‘One nation with one heart’
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‘One nation with one heart’

During [March 6] night seder (evening classes), I was sitting by the window. I heard a series of ambulance sirens go off, but considering the fact that I live in a hospital these sounds are constant background noise.

The sirens continued and soon elevated to a point that it seemed the entire country was ringing with alarm bells.

I knew something was amiss. Phones started beeping and soon it was obvious that there was some type of emergency situation at hand.

Our rabbi continued to teach us until his missed-calls count reach 1′. We then discovered there had been a terrorist attack, and immediately began reciting tehillim. We were told not to leave the building.

In an instant the mood of the evening transformed from one of giddiness and laughter (we had just pulled a hilarious Purim prank) to feelings of terror.

We headed down to the beit midrash to daven ma’ariv and say more tehillim. Everyone was crying. I found our tears to be so powerful and profound. The fact that the death and injury of some boys we don’t know and never met put us to tears, simply because they are members of klal Yisrael, was very moving. We really are "am echad b’lev echad" ("one nation with one heart"). We feel each other’s pain and rejoice in each other’s happiness. We cry for each other’s sorrows.

We stayed up most of the night making calls trying to locate family and friends. We joined again for tehillim. We sat in the common area and cried and prayed. Around 1′:30 a.m. I made a poster for the Shabbos cookies my friends and I are selling for Sderot. For some reason this gave me strength. Israel is an unstable country; there is always a security alert, but we have to persevere. With emunah and bitachon [secure in our faith], we move on and strengthen ourselves.

Around 1 a.m. our madrichot [adviser] asked if anyone would be willing to donate food and bring it over to the hospital for the families of the victims. Needless to say, we all went!

We brought water, cookies made in the Sderot bakery, pretzels, cereal, crackers, and candy. We walked quietly through the hospital. The families could react in one of two ways. Either they would not appreciate the commotion and ask us to leave, or they would thank us. Despite our hesitations we went in with open hearts.

The emergency waiting room was filled with relatives of the victims hoping for some good news. Most of them wanted water, some took crackers. They were beyond traumatized. One girl could not stop vomiting; my friend sat with her the entire time, helping her and giving her water. In the back room, attached to an IV, was an older women anxiously awaiting her son’s diagnosis. She was clearly having a panic attack.

She said she couldn’t breathe or eat anything. She was sobbing and her every breath was choked in tears. It was heart-wrenching to see this woman cry. Her daughter called to me asking for water for her mother. I brought her the water and offered her a cookie. She told me that her throat was tight with anxiety and she could not eat, but she kept saying "Mayim mayim, tavy li mayim" ("Water, water. Bring me water"). I gave her a cup and waited to refill. She was talking to me, half crying. Completely traumatized she needed someone to speak to, to comfort her. She told me she is "trauma trauma." "My son he was there, and he was hiding and I don’t know what will be. Baruch haShem he is alive, but I am so trauma so trauma." Then she thanked me for bringing her the water and she thanked haShem for making a nation of such compassion and strength.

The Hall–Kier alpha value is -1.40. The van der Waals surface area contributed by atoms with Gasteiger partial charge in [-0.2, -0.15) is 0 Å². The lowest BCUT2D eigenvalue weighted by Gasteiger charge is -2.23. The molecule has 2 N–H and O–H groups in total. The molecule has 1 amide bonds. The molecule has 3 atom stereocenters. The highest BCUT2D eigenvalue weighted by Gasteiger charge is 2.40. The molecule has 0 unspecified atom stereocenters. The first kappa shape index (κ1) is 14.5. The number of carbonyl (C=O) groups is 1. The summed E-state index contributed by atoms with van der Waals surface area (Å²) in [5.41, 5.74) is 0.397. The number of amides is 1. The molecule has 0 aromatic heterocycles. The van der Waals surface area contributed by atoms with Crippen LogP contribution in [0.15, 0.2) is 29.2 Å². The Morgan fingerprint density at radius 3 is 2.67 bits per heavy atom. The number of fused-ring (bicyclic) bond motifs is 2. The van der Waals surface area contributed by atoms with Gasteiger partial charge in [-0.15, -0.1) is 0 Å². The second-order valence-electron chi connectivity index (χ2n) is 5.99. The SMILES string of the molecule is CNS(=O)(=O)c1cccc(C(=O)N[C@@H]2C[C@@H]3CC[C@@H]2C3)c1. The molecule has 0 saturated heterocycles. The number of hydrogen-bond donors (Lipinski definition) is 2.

I don’t know what overcame me but before I left the room I gave her a hug. She embraced me and cried and cried, and thanked me. I was choked with tears. I told her I would pray for her son, and she said, "Thank God for b’not Yisrael." I wished her a Shabbat Shalom.

I left the room a different person. My entire perception on life, on am Yisrael and eretz Yisrael, was transformed.

What can we take away from an experience such as this? I’ll just say I personally was struck by reality — what is real in this world, what matters, as opposed to the superficiality that consumes my life. My class was pulling a Purim shtik, and then — boom — we break out in prayer, tehillim, and mourning. We refocused our thoughts on the value and importance of life. If it wasn’t for the Purim shtik (which our entire seminary attended), some girls would probably be out in town and maybe even at the takhana — the bus station (the building next door to the yeshiva).

I don’t know how to fit it all together; it’s so beyond me. Maybe through our Purim cheerfulness and simcha there is a way to establish a relationship with haShem. But Purim taken too lightly defeats the purpose entirely. Yom Kippur, the most serious day of the year, is referred to as ki-Purim, a day like Purim. We need both to rejoice in life and at the same time tremble in its fleetingness, taking life seriously, and internalizing the purpose of our nishamot (souls) in this world.

 

This piece is adapted from an e-mail message sent by Shifra Freedman of Englewood to her parents, Daniel and Trana Freedman. A member of the Frisch School class of ‘007, she is studying at Midreshet Moriah. Dr. Kalman Stein, Frisch’s principal, has been circulating the message and has translated some of the Hebrew terms and phrases, while the Standard translated some others.

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